“We expect to do a lot of listening over the coming months to make sure that our project benefits communities and brings much-needed, clean, renewable energy to New England,” Chapman said.
‘STABILIZING’ FACTOR IN OAKFIELD
That process already has played out in Oakfield, where the dynamics are very different.
First Wind’s project is largely within town limits. That gave Oakfield an opportunity to be a vigorous participant and negotiator in the process. The result was a community benefits package that will pump a total of $25 million into the town over 20 years. Money will go to road construction, a new public safety building and new firetrucks, among other things. Another part of the package will provide tax relief to 230 families. This is on top of 300 or so construction jobs.
The money is a big deal in a town of 700, where there hasn’t been enough tax revenue to pave town roads for years. Oakfield prospered when the Bangor & Aroostook Railroad hauled potatoes and lumber out of The County. Now the boom times exist only in old photos at the Oakfield Railroad Museum, in the former train station. The largest private employer is Katahdin Forest Products, a family business known for its innovative cedar log cabins.
“This is stabilizing the town,” said Dale Morris, the town manager. “Done the right way, it’s setting Oakfield up for quite some time.”
To illustrate the need, Morris and Jim Sholler, a former selectman who chaired the town’s wind farm review committee, showed off the condition of the town’s 60-year-old fire barn. Firetrucks just barely fit inside. Upstairs, Morris jumped on the floor. The springy rebound suggested the floor’s days of holding a crew of first responders are numbered.
Morris and Sholler are proud of the town’s deal with First Wind. But Oakfield also benefited from the passage of time, and the experience at Mars Hill. Some of the 28 turbines there are close enough to homes to bother residents. Some homeowners have reported sleep problems and other health issues. Oakfield wanted to minimize similar controversy.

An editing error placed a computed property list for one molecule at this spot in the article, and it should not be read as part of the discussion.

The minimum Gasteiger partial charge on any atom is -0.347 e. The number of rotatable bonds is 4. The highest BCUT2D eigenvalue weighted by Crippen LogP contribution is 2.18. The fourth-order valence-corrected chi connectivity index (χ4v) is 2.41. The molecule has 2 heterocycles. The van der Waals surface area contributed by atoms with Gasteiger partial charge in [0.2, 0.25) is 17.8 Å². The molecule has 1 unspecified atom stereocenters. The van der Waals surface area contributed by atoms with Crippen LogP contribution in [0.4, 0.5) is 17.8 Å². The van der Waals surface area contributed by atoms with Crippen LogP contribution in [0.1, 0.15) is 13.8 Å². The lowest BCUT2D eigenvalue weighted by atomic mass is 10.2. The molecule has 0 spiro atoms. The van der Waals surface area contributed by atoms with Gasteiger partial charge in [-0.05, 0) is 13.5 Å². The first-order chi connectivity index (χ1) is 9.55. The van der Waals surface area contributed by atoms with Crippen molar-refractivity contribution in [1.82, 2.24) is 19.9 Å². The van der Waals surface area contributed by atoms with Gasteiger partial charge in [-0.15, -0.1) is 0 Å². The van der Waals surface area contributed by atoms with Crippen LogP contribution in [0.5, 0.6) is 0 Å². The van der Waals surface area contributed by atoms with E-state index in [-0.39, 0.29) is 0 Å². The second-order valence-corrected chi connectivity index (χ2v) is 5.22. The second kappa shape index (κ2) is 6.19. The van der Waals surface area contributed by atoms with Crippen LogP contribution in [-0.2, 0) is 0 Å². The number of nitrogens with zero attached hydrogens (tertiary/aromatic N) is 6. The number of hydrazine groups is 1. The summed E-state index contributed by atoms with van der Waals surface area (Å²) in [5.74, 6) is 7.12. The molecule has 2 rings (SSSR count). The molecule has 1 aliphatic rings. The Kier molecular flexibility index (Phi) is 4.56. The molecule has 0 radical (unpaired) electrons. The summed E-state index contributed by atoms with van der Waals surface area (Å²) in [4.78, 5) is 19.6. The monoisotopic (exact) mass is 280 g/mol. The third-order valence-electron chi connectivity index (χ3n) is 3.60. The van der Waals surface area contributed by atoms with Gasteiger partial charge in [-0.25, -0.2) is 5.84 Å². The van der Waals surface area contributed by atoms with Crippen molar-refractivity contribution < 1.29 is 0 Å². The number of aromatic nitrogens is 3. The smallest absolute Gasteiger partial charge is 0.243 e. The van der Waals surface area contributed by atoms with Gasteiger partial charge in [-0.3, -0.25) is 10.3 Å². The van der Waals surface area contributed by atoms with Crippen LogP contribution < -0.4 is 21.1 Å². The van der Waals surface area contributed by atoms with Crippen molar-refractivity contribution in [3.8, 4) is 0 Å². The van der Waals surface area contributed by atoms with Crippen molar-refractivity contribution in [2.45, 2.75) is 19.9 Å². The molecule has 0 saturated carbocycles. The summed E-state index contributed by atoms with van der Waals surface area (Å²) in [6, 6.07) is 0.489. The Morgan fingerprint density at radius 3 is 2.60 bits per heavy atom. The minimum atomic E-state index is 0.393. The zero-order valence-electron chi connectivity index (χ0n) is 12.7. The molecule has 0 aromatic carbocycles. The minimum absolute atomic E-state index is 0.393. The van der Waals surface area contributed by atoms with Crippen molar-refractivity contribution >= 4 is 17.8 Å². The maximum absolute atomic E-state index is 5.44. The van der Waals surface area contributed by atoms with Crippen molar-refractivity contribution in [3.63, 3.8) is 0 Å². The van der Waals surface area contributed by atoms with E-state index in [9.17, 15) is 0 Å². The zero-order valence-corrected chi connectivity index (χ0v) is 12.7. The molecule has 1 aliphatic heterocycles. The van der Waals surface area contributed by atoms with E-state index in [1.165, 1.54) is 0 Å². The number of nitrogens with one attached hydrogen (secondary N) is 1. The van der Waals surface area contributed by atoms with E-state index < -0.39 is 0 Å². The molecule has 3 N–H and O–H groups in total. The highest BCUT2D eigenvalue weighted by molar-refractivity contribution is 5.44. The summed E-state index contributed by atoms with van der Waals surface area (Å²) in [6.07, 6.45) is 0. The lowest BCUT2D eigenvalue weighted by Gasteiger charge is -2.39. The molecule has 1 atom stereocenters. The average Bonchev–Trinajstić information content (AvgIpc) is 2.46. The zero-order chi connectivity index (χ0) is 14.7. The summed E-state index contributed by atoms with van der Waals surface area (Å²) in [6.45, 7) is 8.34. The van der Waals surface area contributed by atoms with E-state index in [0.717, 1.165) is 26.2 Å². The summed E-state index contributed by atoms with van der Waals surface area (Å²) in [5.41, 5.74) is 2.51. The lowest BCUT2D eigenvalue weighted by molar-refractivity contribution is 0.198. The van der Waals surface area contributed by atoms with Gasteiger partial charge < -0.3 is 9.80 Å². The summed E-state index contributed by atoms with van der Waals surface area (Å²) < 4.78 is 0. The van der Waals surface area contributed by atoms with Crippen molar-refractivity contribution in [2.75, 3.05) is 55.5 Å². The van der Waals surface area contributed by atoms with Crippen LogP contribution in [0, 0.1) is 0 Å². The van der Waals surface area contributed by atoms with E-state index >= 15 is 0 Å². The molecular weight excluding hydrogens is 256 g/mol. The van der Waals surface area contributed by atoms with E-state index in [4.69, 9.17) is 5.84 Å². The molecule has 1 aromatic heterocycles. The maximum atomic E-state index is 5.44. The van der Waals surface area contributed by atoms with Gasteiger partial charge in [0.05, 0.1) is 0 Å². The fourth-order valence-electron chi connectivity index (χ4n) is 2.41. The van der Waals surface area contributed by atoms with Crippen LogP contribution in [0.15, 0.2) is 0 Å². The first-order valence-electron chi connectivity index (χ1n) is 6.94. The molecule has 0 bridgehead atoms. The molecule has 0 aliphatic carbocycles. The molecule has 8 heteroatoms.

The town created a local wind farm review committee, hired a sound consultant and negotiated an operations ordinance. State law requires a setback from wind turbines designed to keep noise below a certain level. Where that level would be exceeded, First Wind negotiated sound easements with roughly 20 people. They will be paid an undisclosed sum each year for 20 years, in exchange for living closer to the towers. In some instances, First Wind couldn’t reach a deal with landowners, and had to move turbines to a different location.
PUBLIC MEETINGS AND ACCEPTANCE
One of the sound easements was negotiated with Greg McNally. A Registered Maine Guide and a fur tanner, McNally lives on 20 acres of former pasture in a Katahdin log home. Sam Drew Mountain stretches beyond his patio door. It’s one of the Oakfield Hills, the rolling ridges that punctuate the town’s farm fields and woodlands.
McNally’s home is 2,000 feet from a turbine site, but he thinks the tree line will block the view. He has taken a few trips down to First Wind’s Stetson Wind Farm, in Washington County near Danforth, and decided he can live with the sound. In his opinion, the wind farm is a business that won’t require town services and will provide money to improve the roads.
“I didn’t have a problem with them going up in the first place,” he said. “I’d rather have these than a super Walmart or a nuke plant.”
McNally’s acceptance is typical of the reception wind power has gotten in Oakfield, according to Matt Kearn, First Wind’s vice president for business development. The lessons First Wind learned at Mars Hill have led it to increase turbine setbacks and seek more community input, he said. The Oakfield project was reviewed at 10 public meetings. The community benefits package was approved by a vote of 100-1. The tax agreement won 80-20.
Oakfield is scheduled to be on line in 2015. As work begins here, First Wind also has nine towers erected west of town that are collecting wind and weather data.
“We’re interested in doing more, long-term,” Kearn said.
Tux Turkel can be contacted at 791-6462 or at:firstname.lastname@example.org